Truman started his career as a local political leader in Jackson County, Missouri with no particular ambition of ever becoming president. In 1934 he was elected as a senator from Missouri and he was re-elected in 1940 (Jenkins 29, 47). Through his position as Senator, Truman became a national figure because of his creation of the Truman Committee, a war investigating organization (Ferrell 106). Since he was from a border state, there was the potential to get more votes from both states for Roosevelt and he had a good record in dealing with the rights of black people (106). This gave Truman a well rounded position as a Democrat and gave him a considerable advantage as a candidate for the Vice Presidential slot on the Democratic ticket. He originally confessed that he felt the Vice President position was only a figurehead who was waiting on the death of the real President (106) Truman ultimately changed his mind when he received his nomination for the position in 1944 and he realized that Roosevelt was quite ill and that, as Vice President, he might take over as the President very soon. Truman did not have to long to wait because Franklin Roosevelt died on April 12th, 1945, less than three months after the inauguration.


            When Truman became President, his energies were focused on ending World War II and stopping the Japanese powers. Truman was wisely in cooperation with the other nations in the world. For example, after the war in Europe had ended, he was involved in such meetings as the Potsdam Conference in July 1945 which included the Prime Minister of Britain, Clement Atlee, and ruler of Russia, Joseph Stalin (127). The communications among these countries had showed an example of the support and collaboration in which the United States was willing to take part.  In order to end the war in the Pacific, Truman supported the use of nuclear weapons and two bombs were used in the Japanese conflict. One bomb was used on August 5th, 1945 on the Japanese city of Hiroshima and on August 8th on the city of Nagasaki (Hamby 469). The end to the war in the Pacific came on August 14th and the Japanese formally surrendered on September 2nd (469). Truman and the United States had endured the time of war and now had to deal with the transition to peace in the world.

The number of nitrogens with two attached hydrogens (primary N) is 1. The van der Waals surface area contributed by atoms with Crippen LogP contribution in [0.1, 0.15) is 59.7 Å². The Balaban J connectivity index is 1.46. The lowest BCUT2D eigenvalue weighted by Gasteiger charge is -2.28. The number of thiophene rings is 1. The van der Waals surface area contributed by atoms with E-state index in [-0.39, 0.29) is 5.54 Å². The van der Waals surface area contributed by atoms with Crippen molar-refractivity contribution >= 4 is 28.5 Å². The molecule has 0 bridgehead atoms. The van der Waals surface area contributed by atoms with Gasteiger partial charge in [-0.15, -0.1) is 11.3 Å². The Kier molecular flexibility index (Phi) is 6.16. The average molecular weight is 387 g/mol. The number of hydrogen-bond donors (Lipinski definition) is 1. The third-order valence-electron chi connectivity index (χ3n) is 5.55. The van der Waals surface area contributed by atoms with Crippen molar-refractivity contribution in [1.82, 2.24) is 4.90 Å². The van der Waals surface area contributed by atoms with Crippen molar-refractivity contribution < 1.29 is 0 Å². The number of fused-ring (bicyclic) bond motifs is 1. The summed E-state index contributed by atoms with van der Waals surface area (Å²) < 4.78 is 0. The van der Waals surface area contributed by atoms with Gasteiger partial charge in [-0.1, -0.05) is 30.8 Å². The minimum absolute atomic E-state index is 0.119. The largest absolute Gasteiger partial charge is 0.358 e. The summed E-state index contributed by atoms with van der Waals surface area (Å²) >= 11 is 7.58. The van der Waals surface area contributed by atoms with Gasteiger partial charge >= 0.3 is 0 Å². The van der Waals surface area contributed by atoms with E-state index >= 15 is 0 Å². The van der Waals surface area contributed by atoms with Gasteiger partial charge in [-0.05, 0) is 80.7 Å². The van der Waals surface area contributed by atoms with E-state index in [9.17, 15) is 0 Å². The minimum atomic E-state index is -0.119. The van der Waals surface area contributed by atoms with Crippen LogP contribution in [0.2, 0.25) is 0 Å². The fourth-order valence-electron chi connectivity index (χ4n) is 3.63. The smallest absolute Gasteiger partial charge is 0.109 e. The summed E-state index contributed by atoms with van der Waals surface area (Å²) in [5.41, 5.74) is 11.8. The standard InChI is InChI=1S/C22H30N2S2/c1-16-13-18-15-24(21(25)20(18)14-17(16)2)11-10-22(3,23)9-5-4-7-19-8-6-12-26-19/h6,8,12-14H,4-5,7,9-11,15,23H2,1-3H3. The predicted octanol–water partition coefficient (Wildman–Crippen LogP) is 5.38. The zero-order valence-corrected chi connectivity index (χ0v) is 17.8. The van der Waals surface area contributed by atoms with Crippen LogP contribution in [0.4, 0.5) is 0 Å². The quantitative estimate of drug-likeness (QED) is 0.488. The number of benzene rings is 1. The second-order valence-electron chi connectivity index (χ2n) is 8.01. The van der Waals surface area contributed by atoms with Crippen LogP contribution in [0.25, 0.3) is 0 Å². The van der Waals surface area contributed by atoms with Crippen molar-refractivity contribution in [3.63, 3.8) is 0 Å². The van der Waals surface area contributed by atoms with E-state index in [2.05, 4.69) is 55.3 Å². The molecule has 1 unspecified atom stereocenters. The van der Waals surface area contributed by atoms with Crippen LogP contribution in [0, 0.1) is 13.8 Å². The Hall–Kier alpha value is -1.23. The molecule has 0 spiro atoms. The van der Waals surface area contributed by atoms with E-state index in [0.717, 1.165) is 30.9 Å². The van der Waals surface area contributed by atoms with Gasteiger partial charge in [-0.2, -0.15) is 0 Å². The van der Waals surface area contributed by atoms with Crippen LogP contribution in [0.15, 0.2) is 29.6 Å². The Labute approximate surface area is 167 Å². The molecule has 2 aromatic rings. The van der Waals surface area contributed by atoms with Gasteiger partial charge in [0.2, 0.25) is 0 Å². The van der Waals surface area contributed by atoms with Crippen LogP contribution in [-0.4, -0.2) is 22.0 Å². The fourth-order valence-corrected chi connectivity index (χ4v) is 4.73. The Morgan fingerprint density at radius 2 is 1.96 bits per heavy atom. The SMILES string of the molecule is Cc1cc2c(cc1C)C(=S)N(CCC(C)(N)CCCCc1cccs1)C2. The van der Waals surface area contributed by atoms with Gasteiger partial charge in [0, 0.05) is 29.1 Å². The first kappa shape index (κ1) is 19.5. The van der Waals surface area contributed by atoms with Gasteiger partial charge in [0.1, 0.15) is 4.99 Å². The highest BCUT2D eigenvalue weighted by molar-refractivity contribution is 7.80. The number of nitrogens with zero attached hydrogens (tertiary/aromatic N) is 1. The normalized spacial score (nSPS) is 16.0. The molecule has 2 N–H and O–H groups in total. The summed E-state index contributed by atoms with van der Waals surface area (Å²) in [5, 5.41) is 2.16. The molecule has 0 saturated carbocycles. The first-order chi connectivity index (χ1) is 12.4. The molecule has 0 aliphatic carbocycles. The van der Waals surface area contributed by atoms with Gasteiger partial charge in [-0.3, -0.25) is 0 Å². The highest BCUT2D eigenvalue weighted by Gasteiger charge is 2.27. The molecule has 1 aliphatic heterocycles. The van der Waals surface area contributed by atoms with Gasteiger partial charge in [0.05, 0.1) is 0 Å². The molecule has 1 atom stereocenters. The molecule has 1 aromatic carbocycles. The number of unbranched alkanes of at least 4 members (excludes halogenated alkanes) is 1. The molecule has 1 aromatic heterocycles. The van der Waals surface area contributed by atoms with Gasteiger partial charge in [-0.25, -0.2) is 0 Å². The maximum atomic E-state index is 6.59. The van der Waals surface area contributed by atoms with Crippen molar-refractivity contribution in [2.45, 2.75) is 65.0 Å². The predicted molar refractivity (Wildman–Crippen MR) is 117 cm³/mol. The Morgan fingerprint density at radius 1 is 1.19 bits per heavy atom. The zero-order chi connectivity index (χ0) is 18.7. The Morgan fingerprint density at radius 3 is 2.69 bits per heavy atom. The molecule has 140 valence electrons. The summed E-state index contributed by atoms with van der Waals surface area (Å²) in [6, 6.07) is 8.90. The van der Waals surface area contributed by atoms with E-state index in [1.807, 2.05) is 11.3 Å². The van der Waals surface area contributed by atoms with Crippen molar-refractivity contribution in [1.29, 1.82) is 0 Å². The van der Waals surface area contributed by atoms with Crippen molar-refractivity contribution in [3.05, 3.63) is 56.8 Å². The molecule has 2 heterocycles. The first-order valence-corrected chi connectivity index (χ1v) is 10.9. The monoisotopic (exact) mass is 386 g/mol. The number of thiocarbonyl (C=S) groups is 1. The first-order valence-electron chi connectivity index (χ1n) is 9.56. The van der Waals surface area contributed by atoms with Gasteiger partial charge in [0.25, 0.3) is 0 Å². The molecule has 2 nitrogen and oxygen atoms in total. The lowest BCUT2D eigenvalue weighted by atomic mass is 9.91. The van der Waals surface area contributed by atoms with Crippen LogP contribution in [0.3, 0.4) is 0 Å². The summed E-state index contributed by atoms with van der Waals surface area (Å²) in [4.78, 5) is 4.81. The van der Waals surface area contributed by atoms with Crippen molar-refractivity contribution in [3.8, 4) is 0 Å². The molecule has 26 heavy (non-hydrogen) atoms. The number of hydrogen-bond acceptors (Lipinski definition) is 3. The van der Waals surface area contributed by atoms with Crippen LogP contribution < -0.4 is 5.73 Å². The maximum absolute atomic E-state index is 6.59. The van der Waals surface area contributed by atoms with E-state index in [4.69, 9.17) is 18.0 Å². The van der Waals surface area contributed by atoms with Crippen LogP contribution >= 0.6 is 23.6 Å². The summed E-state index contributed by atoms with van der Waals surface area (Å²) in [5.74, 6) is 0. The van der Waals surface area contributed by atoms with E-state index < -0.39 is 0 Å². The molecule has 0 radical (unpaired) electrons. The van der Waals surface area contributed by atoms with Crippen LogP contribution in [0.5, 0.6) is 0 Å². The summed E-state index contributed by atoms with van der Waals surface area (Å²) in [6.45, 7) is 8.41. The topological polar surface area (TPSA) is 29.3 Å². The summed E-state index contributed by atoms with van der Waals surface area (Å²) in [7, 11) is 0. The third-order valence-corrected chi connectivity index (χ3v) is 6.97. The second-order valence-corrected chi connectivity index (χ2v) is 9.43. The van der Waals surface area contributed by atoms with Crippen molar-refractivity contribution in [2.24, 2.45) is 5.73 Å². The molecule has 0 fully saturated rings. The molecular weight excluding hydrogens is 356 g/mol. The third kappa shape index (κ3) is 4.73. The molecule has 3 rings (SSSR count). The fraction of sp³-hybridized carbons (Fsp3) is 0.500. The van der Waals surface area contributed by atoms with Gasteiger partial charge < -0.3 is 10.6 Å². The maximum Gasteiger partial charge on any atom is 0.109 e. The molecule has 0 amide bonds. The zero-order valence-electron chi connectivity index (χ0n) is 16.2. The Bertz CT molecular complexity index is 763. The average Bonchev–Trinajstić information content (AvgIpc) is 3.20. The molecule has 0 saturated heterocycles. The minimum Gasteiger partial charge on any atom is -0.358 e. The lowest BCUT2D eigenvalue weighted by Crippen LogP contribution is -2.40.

In 1948 Harry Truman decided to run for the Presidency of the United States for a full term. He had to work hard for his Democratic Party nomination. Truman’s Republican opponent was Thomas E. Dewey. In this election it was unanimously predicted by the media that Truman would lose the election (Jenkins 147). In the end Truman had won over the Republican Dewey with an electoral vote of 303 to 189 and a popular vote of 24, 105,812 to 21,970,065 (Editors of American Heritage 893). This was a very close election that came down to the last hours of the voting.  Truman later had said about the election that: “At six o’clock I was defeated. At ten o’clock I was defeated. Twelve o’clock I was defeated. Four o’clock I had won the election. And the next morning (…) in St. Louis, I was handed this paper which said, ‘Dewey Defeats Truman!!’ ” (860) Upon his election, Truman continued his foreign policies to accommodate the world’s relations at that point in the 1940’s.